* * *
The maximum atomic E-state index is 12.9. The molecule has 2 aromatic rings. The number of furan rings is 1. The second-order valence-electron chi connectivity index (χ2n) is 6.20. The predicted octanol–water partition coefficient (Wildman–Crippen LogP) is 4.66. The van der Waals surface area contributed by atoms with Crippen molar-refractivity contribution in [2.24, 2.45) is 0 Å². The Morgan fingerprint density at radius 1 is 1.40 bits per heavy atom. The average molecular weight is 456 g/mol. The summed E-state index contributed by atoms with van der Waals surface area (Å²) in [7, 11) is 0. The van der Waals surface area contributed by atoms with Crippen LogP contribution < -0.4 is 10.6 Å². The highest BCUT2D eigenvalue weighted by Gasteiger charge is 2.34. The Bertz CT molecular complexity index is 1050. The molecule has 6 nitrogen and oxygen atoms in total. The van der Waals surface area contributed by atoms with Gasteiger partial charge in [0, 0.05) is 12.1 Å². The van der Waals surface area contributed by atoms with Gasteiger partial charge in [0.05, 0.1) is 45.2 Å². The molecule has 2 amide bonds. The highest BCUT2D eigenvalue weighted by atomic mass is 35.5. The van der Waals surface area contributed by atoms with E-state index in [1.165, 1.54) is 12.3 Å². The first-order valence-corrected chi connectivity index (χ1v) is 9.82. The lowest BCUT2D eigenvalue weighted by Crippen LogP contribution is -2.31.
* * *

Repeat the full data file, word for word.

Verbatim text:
The maximum atomic E-state index is 12.9. The molecule has 2 aromatic rings. The number of furan rings is 1. The second-order valence-electron chi connectivity index (χ2n) is 6.20. The predicted octanol–water partition coefficient (Wildman–Crippen LogP) is 4.66. The van der Waals surface area contributed by atoms with Crippen molar-refractivity contribution in [2.24, 2.45) is 0 Å². The Morgan fingerprint density at radius 1 is 1.40 bits per heavy atom. The average molecular weight is 456 g/mol. The summed E-state index contributed by atoms with van der Waals surface area (Å²) in [7, 11) is 0. The van der Waals surface area contributed by atoms with Crippen LogP contribution < -0.4 is 10.6 Å². The highest BCUT2D eigenvalue weighted by Gasteiger charge is 2.34. The Bertz CT molecular complexity index is 1050. The molecule has 6 nitrogen and oxygen atoms in total. The van der Waals surface area contributed by atoms with Gasteiger partial charge in [0, 0.05) is 12.1 Å². The van der Waals surface area contributed by atoms with Gasteiger partial charge in [0.05, 0.1) is 45.2 Å². The molecule has 2 amide bonds. The highest BCUT2D eigenvalue weighted by atomic mass is 35.5. The van der Waals surface area contributed by atoms with E-state index in [1.165, 1.54) is 12.3 Å². The first-order valence-corrected chi connectivity index (χ1v) is 9.82. The lowest BCUT2D eigenvalue weighted by Crippen LogP contribution is -2.31.